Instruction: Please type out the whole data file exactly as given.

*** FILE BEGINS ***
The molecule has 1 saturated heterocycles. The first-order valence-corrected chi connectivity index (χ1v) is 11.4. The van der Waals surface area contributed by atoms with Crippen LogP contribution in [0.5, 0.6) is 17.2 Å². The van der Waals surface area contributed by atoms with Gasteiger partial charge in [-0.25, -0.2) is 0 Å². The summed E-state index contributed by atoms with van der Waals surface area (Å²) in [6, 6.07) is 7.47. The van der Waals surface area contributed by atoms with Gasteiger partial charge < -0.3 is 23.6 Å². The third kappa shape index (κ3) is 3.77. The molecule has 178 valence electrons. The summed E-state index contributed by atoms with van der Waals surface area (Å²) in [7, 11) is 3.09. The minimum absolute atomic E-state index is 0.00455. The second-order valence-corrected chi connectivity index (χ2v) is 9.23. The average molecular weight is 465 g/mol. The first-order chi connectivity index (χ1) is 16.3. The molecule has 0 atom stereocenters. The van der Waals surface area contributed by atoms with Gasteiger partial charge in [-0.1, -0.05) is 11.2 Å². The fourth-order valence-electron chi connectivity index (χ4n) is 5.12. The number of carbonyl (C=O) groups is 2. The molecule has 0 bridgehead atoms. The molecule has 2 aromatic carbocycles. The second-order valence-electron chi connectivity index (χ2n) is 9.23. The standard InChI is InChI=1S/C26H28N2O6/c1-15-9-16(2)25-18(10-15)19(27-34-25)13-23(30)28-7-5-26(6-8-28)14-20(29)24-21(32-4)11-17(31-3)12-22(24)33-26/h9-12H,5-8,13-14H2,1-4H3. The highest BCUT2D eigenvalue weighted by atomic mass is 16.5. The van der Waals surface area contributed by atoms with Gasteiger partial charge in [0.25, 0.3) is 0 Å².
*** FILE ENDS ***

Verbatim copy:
The molecule has 1 saturated heterocycles. The first-order valence-corrected chi connectivity index (χ1v) is 11.4. The van der Waals surface area contributed by atoms with Crippen LogP contribution in [0.5, 0.6) is 17.2 Å². The van der Waals surface area contributed by atoms with Gasteiger partial charge in [-0.25, -0.2) is 0 Å². The summed E-state index contributed by atoms with van der Waals surface area (Å²) in [6, 6.07) is 7.47. The van der Waals surface area contributed by atoms with Gasteiger partial charge < -0.3 is 23.6 Å². The third kappa shape index (κ3) is 3.77. The molecule has 178 valence electrons. The summed E-state index contributed by atoms with van der Waals surface area (Å²) in [7, 11) is 3.09. The minimum absolute atomic E-state index is 0.00455. The second-order valence-corrected chi connectivity index (χ2v) is 9.23. The average molecular weight is 465 g/mol. The first-order chi connectivity index (χ1) is 16.3. The molecule has 0 atom stereocenters. The van der Waals surface area contributed by atoms with Gasteiger partial charge in [-0.1, -0.05) is 11.2 Å². The fourth-order valence-electron chi connectivity index (χ4n) is 5.12. The number of carbonyl (C=O) groups is 2. The molecule has 0 bridgehead atoms. The molecule has 2 aromatic carbocycles. The second-order valence-electron chi connectivity index (χ2n) is 9.23. The standard InChI is InChI=1S/C26H28N2O6/c1-15-9-16(2)25-18(10-15)19(27-34-25)13-23(30)28-7-5-26(6-8-28)14-20(29)24-21(32-4)11-17(31-3)12-22(24)33-26/h9-12H,5-8,13-14H2,1-4H3. The highest BCUT2D eigenvalue weighted by atomic mass is 16.5. The van der Waals surface area contributed by atoms with Gasteiger partial charge in [0.25, 0.3) is 0 Å².